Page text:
really hope as they make their promotional appearances some reporter asks Bigelow & Boal how they justify commercial for-profit filmmakers receiving information that We The People have not been allowed access to.


  15. DonS says:

    @What Constitution: Thank you for your thoughtful comment. The wish to find an entree to grabbing our dying institutions — at least the politically connected ones — by the throat is compelling. I don’t wish to be depressing, but I think we are fighting a losing battle.

  16. TarheelDem says:

    What are the Congressional politics that would be kicked off by raising this issue transparently? It is very strange that a Congress looking for an excuse, any excuse, to impeach another president has not seized on this lack of transparency.

    Has the Congress become that captive to the wishes of the intelligence community?

  17. orionATL says:


    it is a religious holiday in pakistan,

    and, not surprisingly, all hell is breaking loose.

    what gives?

  18. Troubled in Midwest says:

    Tonight I have been discussing civil rights and civil liberties – and the legal frameworks defining them – with my high school age child who is preparing for an American government test. There is no mention of these recent events in the textbook. No discussion of the slippery slope down which it seems we as a country have already plunged headlong. Why is no one alerting young people to what is being lost. I find it distressing.

  19. Eric Hodgdon says:

    Well folks, what now? More chit chat before Tennis?

    I’m not aiming at anyone in particular, but I’ve been pushing organizing for a year. No takers yet. Must be my style.

    The United States of Fear.

    My push is non-violent struggle, not passivity or violence.

    I know the critical mass is not there, but this idea must be seriously considered. With politics dead, what other choice is there?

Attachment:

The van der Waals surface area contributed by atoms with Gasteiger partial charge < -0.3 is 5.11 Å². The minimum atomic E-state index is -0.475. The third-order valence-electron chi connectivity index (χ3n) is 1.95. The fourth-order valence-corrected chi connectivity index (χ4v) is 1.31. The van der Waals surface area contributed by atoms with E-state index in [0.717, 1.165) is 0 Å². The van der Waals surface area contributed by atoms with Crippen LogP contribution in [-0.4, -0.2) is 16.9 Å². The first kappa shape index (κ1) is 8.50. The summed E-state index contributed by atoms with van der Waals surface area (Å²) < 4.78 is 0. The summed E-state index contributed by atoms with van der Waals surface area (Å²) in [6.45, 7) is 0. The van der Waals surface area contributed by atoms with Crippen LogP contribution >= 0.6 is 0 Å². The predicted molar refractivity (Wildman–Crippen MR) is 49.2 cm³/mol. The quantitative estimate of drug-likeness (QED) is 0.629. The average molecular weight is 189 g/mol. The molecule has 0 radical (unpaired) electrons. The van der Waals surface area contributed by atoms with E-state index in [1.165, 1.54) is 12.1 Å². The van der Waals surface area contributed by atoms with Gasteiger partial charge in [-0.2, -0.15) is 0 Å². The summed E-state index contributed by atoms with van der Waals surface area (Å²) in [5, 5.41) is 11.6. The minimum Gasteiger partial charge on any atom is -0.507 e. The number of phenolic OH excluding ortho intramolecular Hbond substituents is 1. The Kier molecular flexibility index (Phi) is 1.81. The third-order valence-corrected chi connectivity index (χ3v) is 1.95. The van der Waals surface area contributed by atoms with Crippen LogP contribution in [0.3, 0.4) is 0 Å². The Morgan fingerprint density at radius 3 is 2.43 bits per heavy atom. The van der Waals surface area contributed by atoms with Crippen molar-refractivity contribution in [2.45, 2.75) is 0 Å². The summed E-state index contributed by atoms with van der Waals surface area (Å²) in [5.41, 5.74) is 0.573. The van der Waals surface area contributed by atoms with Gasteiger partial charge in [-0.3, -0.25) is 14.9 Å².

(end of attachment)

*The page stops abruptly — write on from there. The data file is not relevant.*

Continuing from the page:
Nothing illegal in considering options.

  20. bmaz says:

    @Troubled in Midwest: That is a good question. My daughter is in her senior year in high school and I note the same things. I think several things are in play. First, history and government, as taught in high school, are more the traditional underpinnings from a historical perspective, not the latest developments. One, this allows for a consistent curriculum and, two, it allows them to keep current politics out as much as possible to not run astray of school boards and other interests.

    But, also, you have to keep in mind that some of the stuff we discuss and analyze here, and other places you likely read if you are reading here, is pretty high tech material. It is hard enough to grasp in its own right – and put in perspective – it would be much more to do so and teach it to high school students that don’t have a longer term and deeper bead on the process. All for what it is worth, just my take.

  21. Troubled in Midwest says:

    Point taken. And yet. Impunity for government that reserves the right to take the lives of its own citizens without an open legal process seems to me a hallmark of authoritarianism. Our children need to know it. Catching me on a bad day. I went to my local history archive to investigate late-1930s far right groups only to discover: that box doesn’t seem to be there anymore. Many parallels historically to that period, I would say.

  22. Eric Hodgdon says:


    Here’s a few passages from above:

    the Age of the Drone (as part of the Age of Surveillence) is here and there’s no stopping it.

    We can only observe the next four years and note how far Obama continues the Republic towards a police state, since I at least feel completely powerless to counter the movement.

    I don’t wish to be depressing, but I think we are fighting a losing battle.

    …seems to me a hallmark of authoritarianism. Our children need to know it.

    …is pretty high tech material. It is hard enough to grasp in its own right – and put in perspective…

    This last one troubles me. It’s yours and it troubles me. It troubles me, because I’ve studied the Constitution, the Convention of 1787 notes, not all, but enough for now. And, from the investigation into these documents, it’s clear the federal government is and has been un-Constitutional for generations. However, as the selection of passages above indicate, fear, hopelessness, resignation, etc. keep all from doing anything except briefly discuss the foundation upon which all rests – the Constitution.

    Discussion of any other issue is ignoring the foundation from which all is derived from. I may have a greater historical perspective than others, because it’s in my heritage of being on this continent for almost 400 years, the lives and deaths and all the rest that went into making this country – rights and wrongs – being sold out to empire and eventual destruction.

    And, the people commenting here say and think better than the others, but they also sound basically the same – everyone seems to give up without a fight.

  23. Stu Wilde says:

    @What Constitution: yeah, but no one has standing to challenge it in court — because they are dead and their relatives are shut out of court — oh, and the govt just LOVES to use the state secrets privilege even tho all there is plenty of this drone stuff already out there for public consumption